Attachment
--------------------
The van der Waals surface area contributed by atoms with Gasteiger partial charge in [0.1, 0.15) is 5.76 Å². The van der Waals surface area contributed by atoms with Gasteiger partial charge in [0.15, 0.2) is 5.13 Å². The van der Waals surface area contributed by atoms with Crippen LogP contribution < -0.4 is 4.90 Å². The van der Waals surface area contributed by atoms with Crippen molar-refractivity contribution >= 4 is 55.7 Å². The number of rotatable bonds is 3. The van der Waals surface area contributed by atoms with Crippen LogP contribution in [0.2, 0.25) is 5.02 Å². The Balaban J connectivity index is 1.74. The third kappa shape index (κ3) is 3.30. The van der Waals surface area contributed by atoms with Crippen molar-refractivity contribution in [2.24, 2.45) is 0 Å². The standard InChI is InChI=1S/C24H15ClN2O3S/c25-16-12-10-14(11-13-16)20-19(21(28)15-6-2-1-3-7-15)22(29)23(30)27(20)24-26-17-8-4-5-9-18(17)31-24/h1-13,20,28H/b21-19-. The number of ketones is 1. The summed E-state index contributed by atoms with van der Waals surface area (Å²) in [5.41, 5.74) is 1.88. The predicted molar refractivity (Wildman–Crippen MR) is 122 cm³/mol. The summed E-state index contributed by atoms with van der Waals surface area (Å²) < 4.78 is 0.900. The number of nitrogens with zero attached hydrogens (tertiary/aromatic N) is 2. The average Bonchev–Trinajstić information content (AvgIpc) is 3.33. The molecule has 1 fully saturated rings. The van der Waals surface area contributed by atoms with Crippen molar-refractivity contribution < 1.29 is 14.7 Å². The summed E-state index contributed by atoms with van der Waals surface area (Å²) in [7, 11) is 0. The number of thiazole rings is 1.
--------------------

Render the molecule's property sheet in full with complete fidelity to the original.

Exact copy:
The van der Waals surface area contributed by atoms with Gasteiger partial charge in [0.1, 0.15) is 5.76 Å². The van der Waals surface area contributed by atoms with Gasteiger partial charge in [0.15, 0.2) is 5.13 Å². The van der Waals surface area contributed by atoms with Crippen LogP contribution < -0.4 is 4.90 Å². The van der Waals surface area contributed by atoms with Crippen molar-refractivity contribution >= 4 is 55.7 Å². The number of rotatable bonds is 3. The van der Waals surface area contributed by atoms with Crippen LogP contribution in [0.2, 0.25) is 5.02 Å². The Balaban J connectivity index is 1.74. The third kappa shape index (κ3) is 3.30. The van der Waals surface area contributed by atoms with Crippen molar-refractivity contribution in [2.24, 2.45) is 0 Å². The standard InChI is InChI=1S/C24H15ClN2O3S/c25-16-12-10-14(11-13-16)20-19(21(28)15-6-2-1-3-7-15)22(29)23(30)27(20)24-26-17-8-4-5-9-18(17)31-24/h1-13,20,28H/b21-19-. The number of ketones is 1. The summed E-state index contributed by atoms with van der Waals surface area (Å²) in [5.41, 5.74) is 1.88. The predicted molar refractivity (Wildman–Crippen MR) is 122 cm³/mol. The summed E-state index contributed by atoms with van der Waals surface area (Å²) < 4.78 is 0.900. The number of nitrogens with zero attached hydrogens (tertiary/aromatic N) is 2. The average Bonchev–Trinajstić information content (AvgIpc) is 3.33. The molecule has 1 fully saturated rings. The van der Waals surface area contributed by atoms with Crippen molar-refractivity contribution < 1.29 is 14.7 Å². The summed E-state index contributed by atoms with van der Waals surface area (Å²) in [7, 11) is 0. The number of thiazole rings is 1.